So I was reading about standing wave patterns in strings and pipes however I could not get an intuitive sense about how a harmonic was defined in each case. In the case of a string, the harmonics made some sense to me since for $ n = 1$ there is only half a wavelength between the two fixed ends and so on but when it comes to pipes it does not seem to be the case.
The harmonics are usually numbered consecutively from 1 upwards. This is the case on strings, pipes (open or closed) or any other instrument.
The number of the harmonic is not necessarily the same as $n$ in your diagrams, which is the number of times the fundamental (lowest frequency mode $n=1$) fits into the pipe or string. For half-open pipes only odd multiples of $n$ are possible. Usually $n=3, 5, 7$ etc are called the 2nd, 3rd, 4th, etc harmonics, because they are the 2nd, 3rd, 4th etc highest frequencies which are possible.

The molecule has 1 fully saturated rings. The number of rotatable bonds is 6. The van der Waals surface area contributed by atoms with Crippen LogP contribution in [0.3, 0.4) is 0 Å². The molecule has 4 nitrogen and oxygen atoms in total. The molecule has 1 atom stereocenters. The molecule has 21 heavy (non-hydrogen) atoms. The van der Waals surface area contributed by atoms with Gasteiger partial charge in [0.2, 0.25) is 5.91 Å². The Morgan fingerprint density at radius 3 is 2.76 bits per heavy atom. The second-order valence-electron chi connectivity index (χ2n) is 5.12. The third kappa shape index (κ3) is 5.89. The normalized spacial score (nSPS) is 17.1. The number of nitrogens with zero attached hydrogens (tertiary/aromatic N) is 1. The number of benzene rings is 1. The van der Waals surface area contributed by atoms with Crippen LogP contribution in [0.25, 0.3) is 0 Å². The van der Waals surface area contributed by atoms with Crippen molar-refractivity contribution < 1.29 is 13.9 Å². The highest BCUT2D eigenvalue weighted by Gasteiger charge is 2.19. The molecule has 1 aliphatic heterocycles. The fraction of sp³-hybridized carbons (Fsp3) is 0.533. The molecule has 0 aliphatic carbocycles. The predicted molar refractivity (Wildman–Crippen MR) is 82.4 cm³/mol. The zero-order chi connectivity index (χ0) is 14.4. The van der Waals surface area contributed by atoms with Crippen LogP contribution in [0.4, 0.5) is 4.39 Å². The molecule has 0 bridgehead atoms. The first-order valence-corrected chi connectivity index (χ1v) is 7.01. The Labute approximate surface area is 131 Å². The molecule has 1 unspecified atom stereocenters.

Beware : the fundamental can be labelled $f_0$ or $f_1$.
Overtones are the same as harmonics but they are usually numbered with 1st overtone being the next mode higher in frequency than the fundamental, which is now labelled $f_0$.
It can be very confusing because the same meanings are not used everywhere. You have to read the question carefully and look for clues about whether the number given is the multiple $n$ of the fundamental $f_0$ or $f_1$, or the sequential order of frequencies, and whether the fundamental frequency is being labelled $0$ or $1$.